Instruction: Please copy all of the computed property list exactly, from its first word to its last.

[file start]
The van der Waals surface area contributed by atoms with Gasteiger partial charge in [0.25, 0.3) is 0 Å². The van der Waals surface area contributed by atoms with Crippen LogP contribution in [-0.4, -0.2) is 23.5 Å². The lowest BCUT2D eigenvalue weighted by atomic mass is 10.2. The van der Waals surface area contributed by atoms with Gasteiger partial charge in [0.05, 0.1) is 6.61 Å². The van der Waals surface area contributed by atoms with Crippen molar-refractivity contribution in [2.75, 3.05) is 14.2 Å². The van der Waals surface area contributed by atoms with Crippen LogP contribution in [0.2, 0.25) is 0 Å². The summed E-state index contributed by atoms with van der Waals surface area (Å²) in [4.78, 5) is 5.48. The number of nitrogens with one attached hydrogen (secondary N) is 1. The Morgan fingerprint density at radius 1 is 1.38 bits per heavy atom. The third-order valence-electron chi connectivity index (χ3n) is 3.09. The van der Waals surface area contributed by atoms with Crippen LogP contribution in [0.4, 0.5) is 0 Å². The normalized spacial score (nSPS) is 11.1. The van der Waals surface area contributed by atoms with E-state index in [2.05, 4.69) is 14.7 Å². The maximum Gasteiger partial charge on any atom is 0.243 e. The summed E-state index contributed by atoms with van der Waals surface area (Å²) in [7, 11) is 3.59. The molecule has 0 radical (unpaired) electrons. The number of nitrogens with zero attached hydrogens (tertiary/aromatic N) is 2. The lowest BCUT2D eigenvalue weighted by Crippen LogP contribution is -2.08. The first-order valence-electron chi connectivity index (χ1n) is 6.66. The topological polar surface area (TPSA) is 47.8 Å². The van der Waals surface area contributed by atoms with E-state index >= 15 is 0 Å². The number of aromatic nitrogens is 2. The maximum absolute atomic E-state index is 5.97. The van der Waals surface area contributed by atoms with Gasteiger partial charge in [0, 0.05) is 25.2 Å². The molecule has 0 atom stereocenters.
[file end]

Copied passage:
The van der Waals surface area contributed by atoms with Gasteiger partial charge in [0.25, 0.3) is 0 Å². The van der Waals surface area contributed by atoms with Crippen LogP contribution in [-0.4, -0.2) is 23.5 Å². The lowest BCUT2D eigenvalue weighted by atomic mass is 10.2. The van der Waals surface area contributed by atoms with Gasteiger partial charge in [0.05, 0.1) is 6.61 Å². The van der Waals surface area contributed by atoms with Crippen molar-refractivity contribution in [2.75, 3.05) is 14.2 Å². The van der Waals surface area contributed by atoms with Crippen LogP contribution in [0.2, 0.25) is 0 Å². The summed E-state index contributed by atoms with van der Waals surface area (Å²) in [4.78, 5) is 5.48. The number of nitrogens with one attached hydrogen (secondary N) is 1. The Morgan fingerprint density at radius 1 is 1.38 bits per heavy atom. The third-order valence-electron chi connectivity index (χ3n) is 3.09. The van der Waals surface area contributed by atoms with Crippen LogP contribution in [0.4, 0.5) is 0 Å². The normalized spacial score (nSPS) is 11.1. The van der Waals surface area contributed by atoms with E-state index in [2.05, 4.69) is 14.7 Å². The maximum Gasteiger partial charge on any atom is 0.243 e. The summed E-state index contributed by atoms with van der Waals surface area (Å²) in [7, 11) is 3.59. The molecule has 0 radical (unpaired) electrons. The number of nitrogens with zero attached hydrogens (tertiary/aromatic N) is 2. The lowest BCUT2D eigenvalue weighted by Crippen LogP contribution is -2.08. The first-order valence-electron chi connectivity index (χ1n) is 6.66. The topological polar surface area (TPSA) is 47.8 Å². The van der Waals surface area contributed by atoms with E-state index >= 15 is 0 Å². The number of aromatic nitrogens is 2. The maximum absolute atomic E-state index is 5.97. The van der Waals surface area contributed by atoms with Gasteiger partial charge in [0, 0.05) is 25.2 Å². The molecule has 0 atom stereocenters.